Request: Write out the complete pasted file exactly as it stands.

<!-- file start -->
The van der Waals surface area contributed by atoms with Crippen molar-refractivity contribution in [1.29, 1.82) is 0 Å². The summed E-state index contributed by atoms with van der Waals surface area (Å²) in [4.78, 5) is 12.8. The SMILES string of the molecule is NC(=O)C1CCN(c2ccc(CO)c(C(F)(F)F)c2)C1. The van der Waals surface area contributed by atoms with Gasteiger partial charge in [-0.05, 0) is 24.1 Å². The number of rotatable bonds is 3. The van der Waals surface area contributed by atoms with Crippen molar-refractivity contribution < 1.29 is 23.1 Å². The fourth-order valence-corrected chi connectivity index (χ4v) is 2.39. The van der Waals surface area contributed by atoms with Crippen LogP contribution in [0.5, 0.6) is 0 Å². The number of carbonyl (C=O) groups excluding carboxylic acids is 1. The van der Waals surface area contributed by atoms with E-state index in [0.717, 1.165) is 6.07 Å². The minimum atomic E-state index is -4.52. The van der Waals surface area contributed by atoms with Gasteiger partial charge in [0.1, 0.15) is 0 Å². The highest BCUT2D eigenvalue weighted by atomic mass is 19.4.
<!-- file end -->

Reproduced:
The van der Waals surface area contributed by atoms with Crippen molar-refractivity contribution in [1.29, 1.82) is 0 Å². The summed E-state index contributed by atoms with van der Waals surface area (Å²) in [4.78, 5) is 12.8. The SMILES string of the molecule is NC(=O)C1CCN(c2ccc(CO)c(C(F)(F)F)c2)C1. The van der Waals surface area contributed by atoms with Gasteiger partial charge in [-0.05, 0) is 24.1 Å². The number of rotatable bonds is 3. The van der Waals surface area contributed by atoms with Crippen molar-refractivity contribution < 1.29 is 23.1 Å². The fourth-order valence-corrected chi connectivity index (χ4v) is 2.39. The van der Waals surface area contributed by atoms with Crippen LogP contribution in [0.5, 0.6) is 0 Å². The number of carbonyl (C=O) groups excluding carboxylic acids is 1. The van der Waals surface area contributed by atoms with E-state index in [0.717, 1.165) is 6.07 Å². The minimum atomic E-state index is -4.52. The van der Waals surface area contributed by atoms with Gasteiger partial charge in [0.1, 0.15) is 0 Å². The highest BCUT2D eigenvalue weighted by atomic mass is 19.4.